“Because everyone’s got a story,” Marler enthuses.
“Sometimes we put a list together of different guests we want to get on, and there’ll be some big topics - we’ve had a psychopath expert, we’ve had a doctor, we’ve had someone that used to work on death row, and you know you’re going to get something out of that. We’ve had reformed gangsters, and we’ll go, ‘Right, you know these guys have got stories’.
“And then they’ll come with other ones like, ‘Oh, we’ve got an architect’ or a ‘drainage engineer’, and you’re going, hmm, is there going to be a lot in that? But then you go, yeah, because everyone has a story, regardless of what they do.
“It may sound like the most mundane job in the world, but how did they get there? What made them go down that route? That’s the fascination for me.”
Has he always had this curiosity about people?
“I have,” Marler reflects. “But I haven’t always portrayed that. Earlier on in my career, people would joke or pass on how much I disliked people, I was an extroverted introvert, if that makes sense. I would put on this mask and try and have a jolly and a laugh in front of everyone, but actually, deep down, I didn’t like people and I’d like to keep on my own and not socialise too much. But I always had this curiosity.”
He recalls in the early days of his rugby career after first moving to London, at weekends, while his housemates would go home, he’d sometimes go and sit at busy stations and watch the world go by.
“I’d fill my bag with a load of food. I’d sit there and I would absolutely love people-watching. Not in a creepy serial killer-esque way,” he adds, laughing. “It was more fascination with people, what are their stories? Where are they going?
“The podcast has been a real-life opportunity to actually hear all these different stories, and not have to be the creepy guy sat at Clapham Junction.”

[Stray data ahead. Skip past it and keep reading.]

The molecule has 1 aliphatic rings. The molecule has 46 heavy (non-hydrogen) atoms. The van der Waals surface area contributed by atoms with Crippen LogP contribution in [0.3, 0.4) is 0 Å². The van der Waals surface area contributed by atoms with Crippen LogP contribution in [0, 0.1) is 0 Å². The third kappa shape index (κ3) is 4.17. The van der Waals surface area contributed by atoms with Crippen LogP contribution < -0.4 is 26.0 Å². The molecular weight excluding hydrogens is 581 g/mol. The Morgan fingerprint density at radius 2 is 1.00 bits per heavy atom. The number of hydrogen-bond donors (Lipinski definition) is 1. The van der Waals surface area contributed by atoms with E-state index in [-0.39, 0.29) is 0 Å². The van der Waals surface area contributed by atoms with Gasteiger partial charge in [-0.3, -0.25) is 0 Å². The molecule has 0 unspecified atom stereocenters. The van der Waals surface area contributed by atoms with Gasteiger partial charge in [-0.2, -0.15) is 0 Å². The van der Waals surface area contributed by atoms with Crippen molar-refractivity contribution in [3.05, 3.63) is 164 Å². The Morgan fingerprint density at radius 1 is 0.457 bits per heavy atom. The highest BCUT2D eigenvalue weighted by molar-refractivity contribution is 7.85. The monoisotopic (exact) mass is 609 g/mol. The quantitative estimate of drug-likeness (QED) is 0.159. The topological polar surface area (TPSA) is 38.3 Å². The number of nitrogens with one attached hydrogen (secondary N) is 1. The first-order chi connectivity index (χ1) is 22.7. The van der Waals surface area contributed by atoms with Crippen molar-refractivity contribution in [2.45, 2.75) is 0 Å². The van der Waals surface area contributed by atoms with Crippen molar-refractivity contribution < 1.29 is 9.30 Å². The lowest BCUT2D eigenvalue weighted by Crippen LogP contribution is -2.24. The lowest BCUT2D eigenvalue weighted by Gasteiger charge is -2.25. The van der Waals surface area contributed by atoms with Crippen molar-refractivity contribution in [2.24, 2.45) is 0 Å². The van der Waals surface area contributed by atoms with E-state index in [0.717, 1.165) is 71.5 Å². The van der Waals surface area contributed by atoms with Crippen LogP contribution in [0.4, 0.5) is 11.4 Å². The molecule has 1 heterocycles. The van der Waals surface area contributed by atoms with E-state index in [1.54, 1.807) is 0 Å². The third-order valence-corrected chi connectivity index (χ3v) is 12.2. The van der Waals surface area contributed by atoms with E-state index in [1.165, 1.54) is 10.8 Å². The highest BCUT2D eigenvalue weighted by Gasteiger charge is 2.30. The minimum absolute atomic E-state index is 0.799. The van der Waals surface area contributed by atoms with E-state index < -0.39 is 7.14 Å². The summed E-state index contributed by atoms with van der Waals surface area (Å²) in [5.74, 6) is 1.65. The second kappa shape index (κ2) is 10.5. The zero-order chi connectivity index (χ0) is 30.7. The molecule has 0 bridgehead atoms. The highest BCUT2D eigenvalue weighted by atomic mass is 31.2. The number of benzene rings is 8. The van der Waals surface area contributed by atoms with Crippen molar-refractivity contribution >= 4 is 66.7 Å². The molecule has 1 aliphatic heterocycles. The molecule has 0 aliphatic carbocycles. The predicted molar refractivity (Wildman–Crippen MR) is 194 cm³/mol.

He now sees how the extrovert ‘mask’ he used to wear was a “defence mechanism - because I wanted to ward people off,” he says. “Because if I let anyone in, I was too afraid to get hurt or something. I’d be let down.”
Trying to “just be myself” has been an important part of Marler’s healing. “And I’d encourage others to do the same. Be whoever you want to be, you know? As long as it’s coming from a place of love and kindness.
“I now feel like I’m comfortable in my own skin. I’m happy with who I am,” he shares. “And I’m also aware of the things I still need to continue to work on, so I can continue to feel that I’m mostly a good person, that I can contribute to this world.”
The podcast’s success has been a “surprise” and a tonic.
“Selfishly, it has helped me too. Meeting all these different people, hearing their stories, has helped me grow and connect and give me perspective in the world,” says Marler. “And I just really, really enjoy it, it’s great.”
Joe Marler will tour the UK on The Joe Marler Show next year from mid-April. For tickets and further info, see premier.ticketek.co.uk